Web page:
Acute bioassays are poor indicators of overall effects of insecticides

The impacts of six selective insecticides on three predatory insect species, Tasman’s lacewing (Micromus tasmaniae), the transverse ladybird (Coccinella transversalis) and the damsel bug (Nabis kinbergii), were tested by acute and long-term bioassay. Acute bioassays measured mortality 72 h after exposure to wet sprays and dry residues, and long-term bioassays measured mortality and sublethal effects over a generation. The acute bioassays were not consistently reliable indicators of the harmfulness of insecticides that did not induce high short-term mortality. Pymetrozine caused very low mortality (smaller than 20%) to the larvae of C. transversalis in acute tests, but the long-term test showed that 97.6% of individuals were killed before maturity. Similarly, pirimicarb adversely affected reproduction of C. transversalis even though there was only a minor effect on short-term mortality. Imidacloprid caused low mortality (smaller than 20%) of M. tasmaniae in acute tests, but reproductive capacity was reduced by about two-thirds in long-term tests. Therefore, in some cases, acute bioassays were poor indicators of overall effects of insecticides on populations. Our results support previous studies by other authors that long-term mortality and sublethal effects of selective insecticides on predatory species need to be determined to facilitate their effective use alongside biological control in integrated pest management programs.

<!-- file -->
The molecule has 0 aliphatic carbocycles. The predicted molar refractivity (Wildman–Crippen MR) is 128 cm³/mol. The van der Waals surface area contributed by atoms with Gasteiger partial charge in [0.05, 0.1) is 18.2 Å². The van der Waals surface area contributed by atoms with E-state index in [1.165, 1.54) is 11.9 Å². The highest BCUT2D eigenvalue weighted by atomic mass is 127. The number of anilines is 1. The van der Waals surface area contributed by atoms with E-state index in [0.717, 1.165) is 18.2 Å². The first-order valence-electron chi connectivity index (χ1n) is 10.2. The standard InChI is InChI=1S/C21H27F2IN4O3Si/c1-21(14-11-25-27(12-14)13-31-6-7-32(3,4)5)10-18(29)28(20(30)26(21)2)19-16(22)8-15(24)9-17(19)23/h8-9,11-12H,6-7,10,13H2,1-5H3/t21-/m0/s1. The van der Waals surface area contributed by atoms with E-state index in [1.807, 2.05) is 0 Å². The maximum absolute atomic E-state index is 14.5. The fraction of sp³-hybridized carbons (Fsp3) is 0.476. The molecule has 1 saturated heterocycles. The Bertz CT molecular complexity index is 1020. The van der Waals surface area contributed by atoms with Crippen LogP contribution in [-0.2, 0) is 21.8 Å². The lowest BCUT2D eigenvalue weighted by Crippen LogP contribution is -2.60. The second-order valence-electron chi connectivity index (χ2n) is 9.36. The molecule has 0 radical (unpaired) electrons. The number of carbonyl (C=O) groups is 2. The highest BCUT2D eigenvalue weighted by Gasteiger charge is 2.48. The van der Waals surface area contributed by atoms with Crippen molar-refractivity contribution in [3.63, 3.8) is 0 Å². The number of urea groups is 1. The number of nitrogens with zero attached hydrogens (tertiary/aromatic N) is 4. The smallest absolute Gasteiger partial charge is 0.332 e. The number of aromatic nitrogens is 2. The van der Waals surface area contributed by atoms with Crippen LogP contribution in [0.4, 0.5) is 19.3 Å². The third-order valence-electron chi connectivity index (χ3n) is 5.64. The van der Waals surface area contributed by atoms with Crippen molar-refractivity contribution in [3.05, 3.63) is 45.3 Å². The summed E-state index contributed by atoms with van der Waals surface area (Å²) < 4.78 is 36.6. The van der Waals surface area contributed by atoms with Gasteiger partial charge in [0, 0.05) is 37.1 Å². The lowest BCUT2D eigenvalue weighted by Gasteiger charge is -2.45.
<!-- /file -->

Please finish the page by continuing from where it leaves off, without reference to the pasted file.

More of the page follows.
Source: PG Cole et al., Australian Journal of Entomology (2010) 49, 160–165